Dresden, Germany’s Impressive Zwinger Palace
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With so many historic structures that have been beautifully restored and reconstructed in Dresden, Germany, it is hard to divide time equally among them. But one site – The Dresdener Zwinger – deserves more recognition. The Frauenkirche may be the symbol of the city, but the Zwinger, a Baroque palace situated right in the middle of Dresden’s Altstadt, is truly impressive. The palace, home to many electors of Saxony, succumbed to significant damage during many wars, including the Seven Year’s War and the Napoleonic Wars, but it was nearly completely destroyed during World War II. It has now been carefully reconstructed and stands as a wonderful example of German Baroque architecture.
In 1689, Augustus the Strong, who is perhaps best known to tourists in his immortal form as the Goldener Reiter statue in Dresden’s Neustadt, desired the construction of a spectacular palace. He was influenced, no doubt, by a recent trip to Versailles. The Saxon elector and king of Poland commissioned court architect Matthäus Daniel Pöppelmann to build this new residence. Pöppelmann’s designs were implemented in stages and the palace was constructed between 1710 and 1728. Sculptor Balthasar Permoser, collaborating with Pöppelmann, created numerous Baroque sculptural elements for the palace, most famously the Nymphenbad fountain.
Though incomplete, the Zwinger was formally inaugurated in 1719 to host the wedding festivities of Augustus’ son Frederick August to Maria Josepha, daughter of the Habsburg emperor Joseph I. The interiors of the palace were completed in 1728 and since that date it has held the most important and valuable art collections in Dresden. Further construction of the Zwinger ceased in 1733 due to the death of Augustus. The palace grounds were thus left open to the Elbe River. The courtyard pond and garden were later additions, built between 1820 and 1830. In 1855 Gottfried Semper completed the construction of a gallery wing which closed the courtyard to the river. Semper was also responsible for the design of the city opera house.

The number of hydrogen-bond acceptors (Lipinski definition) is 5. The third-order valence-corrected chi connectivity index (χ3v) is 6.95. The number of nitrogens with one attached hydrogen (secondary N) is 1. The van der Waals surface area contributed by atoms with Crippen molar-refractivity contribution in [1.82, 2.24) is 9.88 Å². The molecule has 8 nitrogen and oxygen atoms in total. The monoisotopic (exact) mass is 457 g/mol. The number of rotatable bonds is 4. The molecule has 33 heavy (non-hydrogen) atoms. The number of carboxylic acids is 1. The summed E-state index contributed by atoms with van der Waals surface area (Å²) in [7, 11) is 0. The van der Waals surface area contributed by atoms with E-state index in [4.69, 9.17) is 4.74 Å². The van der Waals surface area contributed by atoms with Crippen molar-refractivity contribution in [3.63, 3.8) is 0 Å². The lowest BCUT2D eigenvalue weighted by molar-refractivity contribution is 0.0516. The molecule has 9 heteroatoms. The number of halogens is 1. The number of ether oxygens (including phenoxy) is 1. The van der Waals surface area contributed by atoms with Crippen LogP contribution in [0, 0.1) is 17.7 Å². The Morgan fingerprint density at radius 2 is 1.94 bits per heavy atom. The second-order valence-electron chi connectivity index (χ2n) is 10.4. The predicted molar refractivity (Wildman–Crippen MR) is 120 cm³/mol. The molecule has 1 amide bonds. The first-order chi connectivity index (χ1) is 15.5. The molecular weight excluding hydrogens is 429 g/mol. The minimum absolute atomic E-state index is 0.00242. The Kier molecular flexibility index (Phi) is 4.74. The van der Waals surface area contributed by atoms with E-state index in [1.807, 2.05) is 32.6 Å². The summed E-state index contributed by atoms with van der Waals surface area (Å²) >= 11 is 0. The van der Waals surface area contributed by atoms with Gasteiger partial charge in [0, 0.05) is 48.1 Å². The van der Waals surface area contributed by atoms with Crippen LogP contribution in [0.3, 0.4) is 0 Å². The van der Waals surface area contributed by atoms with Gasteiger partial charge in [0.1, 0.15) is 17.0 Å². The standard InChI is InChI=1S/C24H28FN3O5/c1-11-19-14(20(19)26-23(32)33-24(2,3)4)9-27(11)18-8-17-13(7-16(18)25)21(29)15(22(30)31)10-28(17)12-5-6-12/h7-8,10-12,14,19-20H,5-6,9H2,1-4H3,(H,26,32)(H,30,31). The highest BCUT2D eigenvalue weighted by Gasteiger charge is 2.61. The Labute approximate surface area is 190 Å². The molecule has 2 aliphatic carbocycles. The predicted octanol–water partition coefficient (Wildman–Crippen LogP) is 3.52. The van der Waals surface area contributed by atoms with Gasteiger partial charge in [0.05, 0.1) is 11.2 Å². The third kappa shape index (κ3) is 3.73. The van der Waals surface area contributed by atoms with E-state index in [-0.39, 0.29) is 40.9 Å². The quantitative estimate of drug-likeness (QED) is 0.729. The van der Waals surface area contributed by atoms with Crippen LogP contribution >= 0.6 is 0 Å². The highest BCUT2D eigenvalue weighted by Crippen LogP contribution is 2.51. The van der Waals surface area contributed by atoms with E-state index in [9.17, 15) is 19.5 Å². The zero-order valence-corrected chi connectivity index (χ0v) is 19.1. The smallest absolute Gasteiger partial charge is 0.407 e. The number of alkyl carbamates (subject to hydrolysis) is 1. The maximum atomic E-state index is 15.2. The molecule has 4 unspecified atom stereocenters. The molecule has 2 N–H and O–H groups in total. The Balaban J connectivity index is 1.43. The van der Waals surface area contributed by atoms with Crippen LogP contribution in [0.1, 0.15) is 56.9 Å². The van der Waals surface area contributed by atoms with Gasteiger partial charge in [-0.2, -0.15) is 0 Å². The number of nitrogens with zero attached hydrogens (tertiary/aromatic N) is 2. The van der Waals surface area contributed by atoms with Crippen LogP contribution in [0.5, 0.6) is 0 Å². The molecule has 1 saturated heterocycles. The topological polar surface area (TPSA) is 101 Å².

The Zwinger was greatly damaged during the Allied bombing of Dresden in February 1945. Fortunately, the valuable palatial art collection was evacuated before the destruction of the building. Following World War II, the ruins of the Zwinger were at risk of being leveled in favor of new construction under the Communist occupation of East Germany. Dresden citizens, however, voted to restore the palace to its former glory. Under the direction of Hubert Ermisch, Arthur Frenzel and Max Zimmermann, reconstruction of the Zwinger began almost immediately following the war. It was completed in 1963, though a decade earlier the first exhibition room had been reopened to the public.
Today, the Zwinger and accompanying palace gardens are free and open to the public. Several significant museums are housed in the palace’s Semper Building, including: the Alte Meister Picture gallery, with artwork from some of the world’s master painters; the Türckische Cammer, housing the most important Ottoman art collection outside of Turkey; the Porzellansammlung, one of the largest porcelain collections in the world; and the Rüstkammer or armory, with displays of weapons, jousting equipment and other courtly artifacts. All exhibition halls are open daily except Mondays, 10:00 a.m. to 6:00 p.m. Entrance fees are charged to all of the exhibitions.
A popular site at the Zwinger is the porcelain glockenspiel, which chimes every fifteen minutes. The melody of the chimes changes every season, playing the respective season from Vivaldi’s “Four Seasons,” as well as compositions by Bach, Wagner, Mozart and Weber.
The Zwinger courtyard is open daily from 6:00 a.m. to 10:00 p.m. Be sure to budget sufficient time to fully explore all aspects of this well preserved historic sight.
Written By and Photos by Morgen Young for EuropeUpClose.com